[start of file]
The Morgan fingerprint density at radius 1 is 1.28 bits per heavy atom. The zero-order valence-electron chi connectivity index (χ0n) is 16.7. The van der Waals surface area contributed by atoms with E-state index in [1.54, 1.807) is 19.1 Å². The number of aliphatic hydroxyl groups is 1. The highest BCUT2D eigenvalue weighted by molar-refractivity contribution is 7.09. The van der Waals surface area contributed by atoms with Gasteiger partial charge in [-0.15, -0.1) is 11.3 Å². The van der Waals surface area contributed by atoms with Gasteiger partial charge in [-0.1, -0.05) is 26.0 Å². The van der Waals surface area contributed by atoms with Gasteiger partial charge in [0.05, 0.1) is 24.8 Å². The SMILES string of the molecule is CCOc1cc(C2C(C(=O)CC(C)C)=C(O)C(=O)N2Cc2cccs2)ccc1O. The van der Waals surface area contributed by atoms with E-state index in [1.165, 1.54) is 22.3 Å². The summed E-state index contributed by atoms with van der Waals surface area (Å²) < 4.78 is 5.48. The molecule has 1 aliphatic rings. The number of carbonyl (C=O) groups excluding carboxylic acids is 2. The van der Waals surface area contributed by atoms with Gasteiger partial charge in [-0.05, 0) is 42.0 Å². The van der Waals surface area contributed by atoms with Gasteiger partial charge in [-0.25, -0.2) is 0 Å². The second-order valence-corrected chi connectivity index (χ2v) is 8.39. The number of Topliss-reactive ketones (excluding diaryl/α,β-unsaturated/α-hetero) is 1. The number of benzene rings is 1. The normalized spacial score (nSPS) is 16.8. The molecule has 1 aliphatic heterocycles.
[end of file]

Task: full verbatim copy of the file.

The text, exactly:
The Morgan fingerprint density at radius 1 is 1.28 bits per heavy atom. The zero-order valence-electron chi connectivity index (χ0n) is 16.7. The van der Waals surface area contributed by atoms with E-state index in [1.54, 1.807) is 19.1 Å². The number of aliphatic hydroxyl groups is 1. The highest BCUT2D eigenvalue weighted by molar-refractivity contribution is 7.09. The van der Waals surface area contributed by atoms with Gasteiger partial charge in [-0.15, -0.1) is 11.3 Å². The van der Waals surface area contributed by atoms with Gasteiger partial charge in [-0.1, -0.05) is 26.0 Å². The van der Waals surface area contributed by atoms with Gasteiger partial charge in [0.05, 0.1) is 24.8 Å². The SMILES string of the molecule is CCOc1cc(C2C(C(=O)CC(C)C)=C(O)C(=O)N2Cc2cccs2)ccc1O. The van der Waals surface area contributed by atoms with E-state index in [1.165, 1.54) is 22.3 Å². The summed E-state index contributed by atoms with van der Waals surface area (Å²) < 4.78 is 5.48. The molecule has 1 aliphatic rings. The number of carbonyl (C=O) groups excluding carboxylic acids is 2. The van der Waals surface area contributed by atoms with Gasteiger partial charge in [-0.05, 0) is 42.0 Å². The van der Waals surface area contributed by atoms with Gasteiger partial charge in [-0.25, -0.2) is 0 Å². The second-order valence-corrected chi connectivity index (χ2v) is 8.39. The number of Topliss-reactive ketones (excluding diaryl/α,β-unsaturated/α-hetero) is 1. The number of benzene rings is 1. The normalized spacial score (nSPS) is 16.8. The molecule has 1 aliphatic heterocycles.